Essentials of Developing a Spine-Focused ASC: Q&A With Kenny Hancock and Cathy Kowalski of Meridian Surgical Partners
Spine-driven or spine-focused surgery centers are gaining traction in the ASC industry, as minimally invasive surgical techniques make the procedures more accessible in an outpatient setting. Despite progress in the last several years, however, Medicare has yet to approve most spinal procedures for the ASC, creating roadblocks for payor contracting and physician recruitment. Here Kenny Hancock, president and chief development officer, and Cathy Kowalski, executive vice president and chief operating officer for Meridian Surgical Partners, discuss essential steps to developing a spine-driven ASC.
Q: Spine has been an increasingly popular specialty for ASCs in the last few years. How do you determine whether a spine-driven ASC is appropriate for a given area?
KH and CK: The opportunity is always driven by the surgical case volume and the ability to get paid for the procedures performed. We see increased interest from neurosurgeons and orthopedic surgeons wanting to develop surgical facilities focused in spine. This is driven because technology, surgical techniques, anesthesia, pain control and patient expectations with minimally invasive surgery allow patients to move from an inpatient to an outpatient environment safely.
This evolution creates an opportunity for higher acuity cases historically performed in hospitals to move to a surgery center creating the opportunity for spine surgeons to participate in surgery center partnerships. Spine surgeons desire to control their surgical environment, increase their productivity, simplify their lives and increase their income just as the other surgical subspecialties have for years.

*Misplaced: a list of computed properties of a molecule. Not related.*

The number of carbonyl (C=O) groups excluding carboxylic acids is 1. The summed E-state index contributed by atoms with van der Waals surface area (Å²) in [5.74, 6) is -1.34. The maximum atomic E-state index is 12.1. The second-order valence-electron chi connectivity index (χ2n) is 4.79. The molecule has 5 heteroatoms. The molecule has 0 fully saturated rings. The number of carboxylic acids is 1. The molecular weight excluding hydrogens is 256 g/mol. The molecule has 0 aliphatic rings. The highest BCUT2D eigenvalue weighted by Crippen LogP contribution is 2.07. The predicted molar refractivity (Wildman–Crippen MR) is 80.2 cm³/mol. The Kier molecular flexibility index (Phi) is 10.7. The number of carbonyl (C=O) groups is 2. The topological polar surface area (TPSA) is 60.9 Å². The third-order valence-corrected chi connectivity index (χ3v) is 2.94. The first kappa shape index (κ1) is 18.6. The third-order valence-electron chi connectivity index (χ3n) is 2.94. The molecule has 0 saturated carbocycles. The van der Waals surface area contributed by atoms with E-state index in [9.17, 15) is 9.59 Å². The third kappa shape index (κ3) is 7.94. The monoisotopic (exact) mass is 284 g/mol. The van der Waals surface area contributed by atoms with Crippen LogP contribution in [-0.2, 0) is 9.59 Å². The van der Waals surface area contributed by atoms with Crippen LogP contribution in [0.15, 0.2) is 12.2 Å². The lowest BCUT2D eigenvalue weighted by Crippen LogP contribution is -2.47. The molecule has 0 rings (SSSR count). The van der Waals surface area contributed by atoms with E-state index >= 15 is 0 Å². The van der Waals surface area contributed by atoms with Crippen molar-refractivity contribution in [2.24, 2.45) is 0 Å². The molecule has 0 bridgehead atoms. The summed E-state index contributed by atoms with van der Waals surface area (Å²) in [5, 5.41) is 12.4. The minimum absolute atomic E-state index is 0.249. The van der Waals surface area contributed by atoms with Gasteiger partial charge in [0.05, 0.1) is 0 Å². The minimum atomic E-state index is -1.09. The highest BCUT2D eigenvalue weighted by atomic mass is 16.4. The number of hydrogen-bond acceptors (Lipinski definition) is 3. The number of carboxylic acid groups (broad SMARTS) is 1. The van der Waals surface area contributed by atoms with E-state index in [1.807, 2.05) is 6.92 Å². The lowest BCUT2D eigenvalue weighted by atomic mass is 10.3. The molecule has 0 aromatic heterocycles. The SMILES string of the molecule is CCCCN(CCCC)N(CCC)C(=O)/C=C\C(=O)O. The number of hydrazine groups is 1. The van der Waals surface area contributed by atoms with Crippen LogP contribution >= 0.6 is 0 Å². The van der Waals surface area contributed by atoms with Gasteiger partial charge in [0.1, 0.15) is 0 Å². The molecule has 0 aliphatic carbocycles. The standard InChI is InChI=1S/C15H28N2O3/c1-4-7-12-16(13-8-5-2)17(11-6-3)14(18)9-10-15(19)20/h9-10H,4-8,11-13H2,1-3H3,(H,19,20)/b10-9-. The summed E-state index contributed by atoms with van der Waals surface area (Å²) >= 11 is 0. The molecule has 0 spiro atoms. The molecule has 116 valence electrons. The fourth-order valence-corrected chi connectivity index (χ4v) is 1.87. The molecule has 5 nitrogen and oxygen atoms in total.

Q: Which procedures do you build the center on, when developing an ASC?
KH and CK: The top spine procedures performed in spine-focused surgery centers are pain injections, microdiscectomy, laminectomy, laminotomy and fusions, including ACDFs -- anterior cervical discectomy & fusion (1 and 2 level) and PLIFs – posterior lumbar interbody fusion.
Q: How does spine surgeon recruitment differ from recruiting other ASC specialty surgeons? Are there any particular challenges?
KH and CK: You must select surgeons who are comfortable practicing in the outpatient arena – or who are willing to do so -- to build a spine-focused ASC. Neurosurgeons and orthopedic spine surgeons must be motivated and understand the enhanced patient outcomes and satisfaction rates represented by an ASC-based program. Physicians need to be comfortable with minimally invasive techniques, a shorter period of post-op care and modified discharge criteria.
Q: What are the major challenges of developing a spine-driven ASC?
KH and CK: Spine-driven ASCs are similar to developing any surgical facility. The keys to understanding any project is knowing that surgical case volume drives project scope (number of operating and procedure rooms), which drives costs, including construction, equipment and working capital, which determines the capital needed to develop and operate the business. There are few considerations unique to spine; we currently see less surgical case volume by physician because only a subset of the surgeon’s spine volume will move to the ASC. This is likely due to an evolving migration of spine from the hospital to an outpatient setting.